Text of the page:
Bitcoin falls to lowest level since December's flash crash

The largest cryptocurrency by market value dropped as much as 6 per cent to US$43,451. PHOTO: REUTERS

HONG KONG (BLOOMBERG, REUTERS) - Bitcoin has slumped to the lowest level since its December flash crash as growing expectations of rising borrowing rates weigh on some of the best-performing assets over the past few years.

The world's largest cryptocurrency by market value was last at US$42,700 (S$58,100) on Thursday (Jan 6), down 1.7 per cent, having lost 5.2 per cent on Wednesday.

That puts Bitcoin at its lowest since it touched US$42,296 during the weekend crash at the start of last month. A break below last month's trough of US$42,000 would make it the weakest since September. 

Bitcoin has surged by about 500 per cent since the end of 2019, in the wake of stimulus measures put in place during the Covid-19 pandemic.

The Bloomberg Galaxy Crypto Index, which includes Ethereum, Litecoin, Bitcoin Cash and EOS, slumped about 5 per cent. Tokens of popular decentralised finance applications, including Uniswap and Aave, declined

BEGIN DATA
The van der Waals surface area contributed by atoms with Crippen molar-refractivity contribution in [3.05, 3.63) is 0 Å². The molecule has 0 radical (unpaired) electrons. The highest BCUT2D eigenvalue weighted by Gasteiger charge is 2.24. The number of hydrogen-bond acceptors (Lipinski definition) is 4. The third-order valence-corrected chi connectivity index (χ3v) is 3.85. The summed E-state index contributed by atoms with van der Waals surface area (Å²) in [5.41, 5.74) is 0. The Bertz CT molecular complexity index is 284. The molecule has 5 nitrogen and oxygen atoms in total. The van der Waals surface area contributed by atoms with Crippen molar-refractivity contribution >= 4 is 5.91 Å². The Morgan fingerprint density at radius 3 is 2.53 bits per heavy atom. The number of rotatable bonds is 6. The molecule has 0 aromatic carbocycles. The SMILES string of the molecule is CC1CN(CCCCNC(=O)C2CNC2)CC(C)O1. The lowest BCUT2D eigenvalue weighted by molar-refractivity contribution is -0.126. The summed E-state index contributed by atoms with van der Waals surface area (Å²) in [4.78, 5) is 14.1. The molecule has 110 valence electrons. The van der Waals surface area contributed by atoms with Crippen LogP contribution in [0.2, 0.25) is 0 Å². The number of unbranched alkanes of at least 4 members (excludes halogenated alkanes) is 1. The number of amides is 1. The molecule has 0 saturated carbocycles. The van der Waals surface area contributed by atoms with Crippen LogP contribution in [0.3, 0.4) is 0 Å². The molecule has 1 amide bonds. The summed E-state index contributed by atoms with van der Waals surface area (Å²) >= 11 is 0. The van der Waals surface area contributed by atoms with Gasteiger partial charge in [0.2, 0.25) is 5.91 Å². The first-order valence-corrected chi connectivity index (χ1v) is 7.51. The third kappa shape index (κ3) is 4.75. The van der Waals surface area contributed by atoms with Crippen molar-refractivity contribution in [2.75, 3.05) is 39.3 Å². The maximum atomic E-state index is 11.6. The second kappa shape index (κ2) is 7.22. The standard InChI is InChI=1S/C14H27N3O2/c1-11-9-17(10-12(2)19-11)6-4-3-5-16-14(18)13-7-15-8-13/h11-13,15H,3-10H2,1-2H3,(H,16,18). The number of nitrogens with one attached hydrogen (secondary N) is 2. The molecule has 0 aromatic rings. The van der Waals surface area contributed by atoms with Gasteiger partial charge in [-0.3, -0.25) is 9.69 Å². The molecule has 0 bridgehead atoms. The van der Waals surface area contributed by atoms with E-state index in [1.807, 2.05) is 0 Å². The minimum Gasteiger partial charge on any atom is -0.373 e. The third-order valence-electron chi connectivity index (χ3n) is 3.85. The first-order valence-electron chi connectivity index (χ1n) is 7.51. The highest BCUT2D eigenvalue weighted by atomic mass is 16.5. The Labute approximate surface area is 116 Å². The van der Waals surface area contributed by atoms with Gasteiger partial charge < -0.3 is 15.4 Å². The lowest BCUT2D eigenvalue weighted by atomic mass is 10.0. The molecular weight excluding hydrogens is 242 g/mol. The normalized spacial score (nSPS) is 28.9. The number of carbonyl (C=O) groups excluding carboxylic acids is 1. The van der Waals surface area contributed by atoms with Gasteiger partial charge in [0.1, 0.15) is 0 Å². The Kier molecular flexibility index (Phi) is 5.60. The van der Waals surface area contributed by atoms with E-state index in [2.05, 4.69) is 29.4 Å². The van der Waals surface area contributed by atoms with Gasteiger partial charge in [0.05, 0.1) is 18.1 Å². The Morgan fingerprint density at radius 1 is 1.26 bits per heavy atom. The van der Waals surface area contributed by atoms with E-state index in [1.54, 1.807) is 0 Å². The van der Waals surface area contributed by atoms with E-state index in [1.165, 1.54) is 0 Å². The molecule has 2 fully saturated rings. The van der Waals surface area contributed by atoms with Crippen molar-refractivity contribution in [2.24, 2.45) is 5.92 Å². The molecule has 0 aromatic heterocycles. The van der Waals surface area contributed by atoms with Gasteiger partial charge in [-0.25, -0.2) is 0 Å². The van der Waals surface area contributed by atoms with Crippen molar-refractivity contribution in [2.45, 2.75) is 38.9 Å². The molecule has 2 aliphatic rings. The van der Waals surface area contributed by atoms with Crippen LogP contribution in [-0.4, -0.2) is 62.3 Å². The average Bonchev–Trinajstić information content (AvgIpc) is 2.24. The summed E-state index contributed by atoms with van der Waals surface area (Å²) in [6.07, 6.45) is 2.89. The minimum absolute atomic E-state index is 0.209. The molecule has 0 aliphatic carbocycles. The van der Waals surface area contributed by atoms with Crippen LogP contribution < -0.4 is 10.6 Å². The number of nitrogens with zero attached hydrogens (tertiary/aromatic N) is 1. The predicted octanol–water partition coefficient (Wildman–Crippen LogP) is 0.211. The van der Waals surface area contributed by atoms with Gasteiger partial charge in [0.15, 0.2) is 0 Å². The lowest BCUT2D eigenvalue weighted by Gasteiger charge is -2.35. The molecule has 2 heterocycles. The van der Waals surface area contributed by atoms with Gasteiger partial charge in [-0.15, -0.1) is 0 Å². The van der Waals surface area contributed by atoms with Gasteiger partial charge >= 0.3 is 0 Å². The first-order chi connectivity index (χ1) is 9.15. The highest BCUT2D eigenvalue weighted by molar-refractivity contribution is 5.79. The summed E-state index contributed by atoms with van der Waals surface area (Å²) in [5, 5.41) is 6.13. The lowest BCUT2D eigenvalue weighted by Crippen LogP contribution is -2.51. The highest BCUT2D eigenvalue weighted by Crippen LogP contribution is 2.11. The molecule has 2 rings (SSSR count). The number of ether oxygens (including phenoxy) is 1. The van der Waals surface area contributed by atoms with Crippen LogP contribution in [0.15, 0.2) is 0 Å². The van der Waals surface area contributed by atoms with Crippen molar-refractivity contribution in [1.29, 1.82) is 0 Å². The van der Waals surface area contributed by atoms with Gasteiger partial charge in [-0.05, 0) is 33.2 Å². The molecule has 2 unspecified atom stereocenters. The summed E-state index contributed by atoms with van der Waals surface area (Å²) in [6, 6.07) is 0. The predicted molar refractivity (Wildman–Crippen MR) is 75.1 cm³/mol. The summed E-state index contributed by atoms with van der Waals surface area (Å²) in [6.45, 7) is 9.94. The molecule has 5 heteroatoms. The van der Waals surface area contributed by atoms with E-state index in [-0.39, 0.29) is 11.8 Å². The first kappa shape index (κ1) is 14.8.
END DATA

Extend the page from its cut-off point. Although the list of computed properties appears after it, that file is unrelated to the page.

"It's a speculative investment and volatility is going to be a constant there," said Mr David Donabedian, chief investment officer of CIBC Private Wealth Management.

The recent swings in cryptocurrencies come amid a volatile period for financial markets. Spiking inflation is forcing central banks to tighten monetary policy, threatening to reduce the liquidity tailwind that lifted a wide range of assets.

US stocks deepened losses after minutes from the Federal Reserve flagged the chance of earlier and faster interest rate hikes. The S&P 500 fell 1.9 per cent, led by real estate stocks, while the tech-heavy Nasdaq 100 slid 3.1 per cent.

"The Fed is hawkish," said Mr Stephane Ouellette, chief executive and co-founder of crypto platform FRNT Financial. Knee-jerk reactions in cryptocurrencies tend to treat them as exclusively risk assets "in spite of the longer-term trends around inflation" and store of value, among other factors, he added.

Other sectors of the crypto world are also under pressure. Bitcoin mining stocks took a beating as analysts reconsider their outlooks after a record-breaking year.

Bitcoin had climbed to a record of almost US$69,000 in early November after Bitcoin futures-based exchange-traded funds were allowed.

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